Extreme right groups, shunned by payment processors and traditional companies, are turning to new methods to solicit donations.
"We can't trust these companies because these companies are all controlled by the left. We need to build own systems, our own shadow economy," Pax Dickinson, founder of Counter.Fund, told CNBC.
The site, which Dickinson says launches next month, describes itself as "an ideological crowdfunding platform and self-governing political party" operated now primarily by volunteers.
"Most of our best people are anonymous. They have too much to lose because there's no shadow economy to support them," he said.
The site will be a "grass-roots movement" where supporters can make monthly donations anonymously to a particular cause. Dickinson likened it to a "crowdfunding collective … like a grocery store co-op owned by the people who shop there, managed by the people raising money for it. The more you raise, the more likely you will be elected to the House of Lords, which is the leadership group."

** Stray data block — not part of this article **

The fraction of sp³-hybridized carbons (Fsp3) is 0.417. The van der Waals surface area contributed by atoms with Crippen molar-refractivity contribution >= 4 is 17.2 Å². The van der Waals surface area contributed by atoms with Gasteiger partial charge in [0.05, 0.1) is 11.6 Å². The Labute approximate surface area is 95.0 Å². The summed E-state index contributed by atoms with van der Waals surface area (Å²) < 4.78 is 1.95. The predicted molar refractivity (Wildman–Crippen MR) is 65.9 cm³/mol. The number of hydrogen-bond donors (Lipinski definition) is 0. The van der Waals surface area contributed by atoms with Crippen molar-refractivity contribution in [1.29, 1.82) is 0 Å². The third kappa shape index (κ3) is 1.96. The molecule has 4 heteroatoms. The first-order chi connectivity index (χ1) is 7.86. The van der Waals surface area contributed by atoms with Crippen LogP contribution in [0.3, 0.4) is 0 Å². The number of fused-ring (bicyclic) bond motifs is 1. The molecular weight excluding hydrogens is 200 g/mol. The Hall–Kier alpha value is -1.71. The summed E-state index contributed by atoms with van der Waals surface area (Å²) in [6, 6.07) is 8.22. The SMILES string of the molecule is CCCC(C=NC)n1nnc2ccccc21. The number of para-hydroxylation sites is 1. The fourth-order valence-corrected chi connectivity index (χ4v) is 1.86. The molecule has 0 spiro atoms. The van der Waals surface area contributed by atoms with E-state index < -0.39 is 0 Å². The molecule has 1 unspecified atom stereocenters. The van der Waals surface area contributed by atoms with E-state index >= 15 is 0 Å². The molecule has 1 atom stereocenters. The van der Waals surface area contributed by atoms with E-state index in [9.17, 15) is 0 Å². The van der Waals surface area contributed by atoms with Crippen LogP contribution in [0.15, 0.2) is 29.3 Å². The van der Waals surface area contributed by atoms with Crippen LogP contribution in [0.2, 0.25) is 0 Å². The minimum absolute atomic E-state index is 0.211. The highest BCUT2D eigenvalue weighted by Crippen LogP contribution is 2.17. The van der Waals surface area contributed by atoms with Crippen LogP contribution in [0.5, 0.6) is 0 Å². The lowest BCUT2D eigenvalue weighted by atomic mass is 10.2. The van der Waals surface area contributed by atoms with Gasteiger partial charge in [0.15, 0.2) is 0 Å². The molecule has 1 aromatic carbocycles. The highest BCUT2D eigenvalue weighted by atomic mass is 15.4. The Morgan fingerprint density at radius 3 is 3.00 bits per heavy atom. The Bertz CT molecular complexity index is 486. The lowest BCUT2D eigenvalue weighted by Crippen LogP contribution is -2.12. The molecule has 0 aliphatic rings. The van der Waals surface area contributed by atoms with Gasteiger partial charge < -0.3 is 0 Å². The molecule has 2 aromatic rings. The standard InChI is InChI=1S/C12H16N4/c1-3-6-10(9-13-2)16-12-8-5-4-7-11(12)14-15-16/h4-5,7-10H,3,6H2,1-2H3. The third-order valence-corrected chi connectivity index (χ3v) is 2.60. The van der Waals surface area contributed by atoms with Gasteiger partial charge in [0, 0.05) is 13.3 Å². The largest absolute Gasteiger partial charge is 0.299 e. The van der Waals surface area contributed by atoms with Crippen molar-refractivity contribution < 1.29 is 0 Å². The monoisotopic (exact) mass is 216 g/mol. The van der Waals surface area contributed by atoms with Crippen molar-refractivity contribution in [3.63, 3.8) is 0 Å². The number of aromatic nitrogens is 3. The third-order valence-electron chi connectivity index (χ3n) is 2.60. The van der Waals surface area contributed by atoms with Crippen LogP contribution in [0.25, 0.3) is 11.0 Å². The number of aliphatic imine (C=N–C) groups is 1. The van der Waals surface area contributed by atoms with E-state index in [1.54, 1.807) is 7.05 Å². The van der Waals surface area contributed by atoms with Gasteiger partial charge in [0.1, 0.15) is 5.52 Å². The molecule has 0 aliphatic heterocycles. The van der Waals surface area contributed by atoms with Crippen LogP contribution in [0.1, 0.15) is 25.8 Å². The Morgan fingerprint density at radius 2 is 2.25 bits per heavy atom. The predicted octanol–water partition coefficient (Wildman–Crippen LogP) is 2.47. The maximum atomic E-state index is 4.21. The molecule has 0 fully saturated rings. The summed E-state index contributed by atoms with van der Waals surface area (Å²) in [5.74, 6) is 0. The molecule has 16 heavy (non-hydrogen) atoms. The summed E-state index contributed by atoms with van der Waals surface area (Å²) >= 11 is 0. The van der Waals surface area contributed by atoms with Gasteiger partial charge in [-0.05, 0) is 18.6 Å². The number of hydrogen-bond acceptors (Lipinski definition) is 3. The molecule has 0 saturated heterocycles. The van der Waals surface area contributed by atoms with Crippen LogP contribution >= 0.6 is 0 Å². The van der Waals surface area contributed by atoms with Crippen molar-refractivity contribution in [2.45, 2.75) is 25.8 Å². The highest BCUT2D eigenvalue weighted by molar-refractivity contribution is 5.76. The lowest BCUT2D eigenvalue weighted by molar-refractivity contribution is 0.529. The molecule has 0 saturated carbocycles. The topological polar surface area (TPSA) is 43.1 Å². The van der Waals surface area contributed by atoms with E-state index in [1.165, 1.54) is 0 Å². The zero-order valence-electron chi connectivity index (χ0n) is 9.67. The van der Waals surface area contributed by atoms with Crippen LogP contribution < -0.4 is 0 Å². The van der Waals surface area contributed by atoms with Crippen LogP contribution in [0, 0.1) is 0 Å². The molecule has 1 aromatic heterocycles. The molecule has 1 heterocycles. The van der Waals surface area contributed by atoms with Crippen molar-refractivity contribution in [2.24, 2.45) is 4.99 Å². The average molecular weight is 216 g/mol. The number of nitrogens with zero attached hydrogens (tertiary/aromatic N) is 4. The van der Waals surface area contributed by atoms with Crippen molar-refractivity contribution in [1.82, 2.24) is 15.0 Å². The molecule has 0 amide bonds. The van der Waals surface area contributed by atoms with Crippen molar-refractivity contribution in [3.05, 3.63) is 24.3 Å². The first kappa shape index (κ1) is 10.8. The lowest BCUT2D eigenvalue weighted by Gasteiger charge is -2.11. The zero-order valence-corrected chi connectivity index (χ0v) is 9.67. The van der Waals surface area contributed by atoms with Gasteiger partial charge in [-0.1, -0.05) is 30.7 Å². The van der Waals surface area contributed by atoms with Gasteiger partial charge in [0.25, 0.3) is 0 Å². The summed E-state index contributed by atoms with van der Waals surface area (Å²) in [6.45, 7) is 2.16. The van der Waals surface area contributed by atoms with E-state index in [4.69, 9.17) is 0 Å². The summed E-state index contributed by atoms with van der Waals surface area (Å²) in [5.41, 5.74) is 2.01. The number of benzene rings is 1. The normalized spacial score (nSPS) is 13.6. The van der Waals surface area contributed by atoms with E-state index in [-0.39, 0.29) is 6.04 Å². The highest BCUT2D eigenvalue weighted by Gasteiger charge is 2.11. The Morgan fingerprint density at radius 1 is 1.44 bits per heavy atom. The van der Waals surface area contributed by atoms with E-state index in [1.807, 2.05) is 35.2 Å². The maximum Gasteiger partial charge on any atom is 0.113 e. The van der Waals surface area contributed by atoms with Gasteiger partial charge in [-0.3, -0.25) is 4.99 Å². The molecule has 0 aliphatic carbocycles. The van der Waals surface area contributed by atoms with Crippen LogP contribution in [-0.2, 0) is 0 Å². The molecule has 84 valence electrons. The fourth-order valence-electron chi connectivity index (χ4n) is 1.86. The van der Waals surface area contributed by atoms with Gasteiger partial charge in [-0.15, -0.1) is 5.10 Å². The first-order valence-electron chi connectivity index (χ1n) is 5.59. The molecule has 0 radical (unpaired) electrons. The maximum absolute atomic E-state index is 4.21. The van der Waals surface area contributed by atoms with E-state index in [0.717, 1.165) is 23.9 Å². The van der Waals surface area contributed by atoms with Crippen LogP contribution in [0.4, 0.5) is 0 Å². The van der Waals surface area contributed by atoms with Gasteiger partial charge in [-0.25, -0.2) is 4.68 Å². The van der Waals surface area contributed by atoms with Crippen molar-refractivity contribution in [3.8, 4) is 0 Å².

He said he will handle the credit card processing himself because he doesn't trust PayPal and similar companies, and will accept bitcoin donations.
Dickinson, who co-founded the crowdfunding site WeSearchr, was the chief technology officer of Business Insider until he was forced out in 2013 after a Gawker article disclosed a series of offensive tweets he had written.